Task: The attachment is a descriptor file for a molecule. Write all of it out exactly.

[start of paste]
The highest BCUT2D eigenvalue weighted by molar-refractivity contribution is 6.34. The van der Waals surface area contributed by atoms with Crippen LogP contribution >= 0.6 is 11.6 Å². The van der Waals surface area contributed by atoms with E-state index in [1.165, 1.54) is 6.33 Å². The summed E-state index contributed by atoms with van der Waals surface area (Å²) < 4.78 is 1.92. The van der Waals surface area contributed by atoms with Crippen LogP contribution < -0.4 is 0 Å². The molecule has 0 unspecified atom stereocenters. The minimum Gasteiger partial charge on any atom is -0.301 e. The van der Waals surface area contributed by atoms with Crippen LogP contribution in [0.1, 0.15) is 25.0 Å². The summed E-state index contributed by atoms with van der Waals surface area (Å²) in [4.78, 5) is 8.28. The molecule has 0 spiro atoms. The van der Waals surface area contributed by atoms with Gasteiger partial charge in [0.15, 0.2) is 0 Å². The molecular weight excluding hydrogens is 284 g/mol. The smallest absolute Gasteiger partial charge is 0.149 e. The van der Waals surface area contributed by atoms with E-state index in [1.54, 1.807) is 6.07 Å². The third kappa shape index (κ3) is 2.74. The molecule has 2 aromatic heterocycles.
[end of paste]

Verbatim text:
The highest BCUT2D eigenvalue weighted by molar-refractivity contribution is 6.34. The van der Waals surface area contributed by atoms with Crippen LogP contribution >= 0.6 is 11.6 Å². The van der Waals surface area contributed by atoms with E-state index in [1.165, 1.54) is 6.33 Å². The summed E-state index contributed by atoms with van der Waals surface area (Å²) < 4.78 is 1.92. The van der Waals surface area contributed by atoms with Crippen LogP contribution < -0.4 is 0 Å². The molecule has 0 unspecified atom stereocenters. The minimum Gasteiger partial charge on any atom is -0.301 e. The van der Waals surface area contributed by atoms with Crippen LogP contribution in [0.1, 0.15) is 25.0 Å². The summed E-state index contributed by atoms with van der Waals surface area (Å²) in [4.78, 5) is 8.28. The molecule has 0 spiro atoms. The van der Waals surface area contributed by atoms with Gasteiger partial charge in [0.15, 0.2) is 0 Å². The molecular weight excluding hydrogens is 284 g/mol. The smallest absolute Gasteiger partial charge is 0.149 e. The van der Waals surface area contributed by atoms with E-state index in [1.54, 1.807) is 6.07 Å². The third kappa shape index (κ3) is 2.74. The molecule has 2 aromatic heterocycles.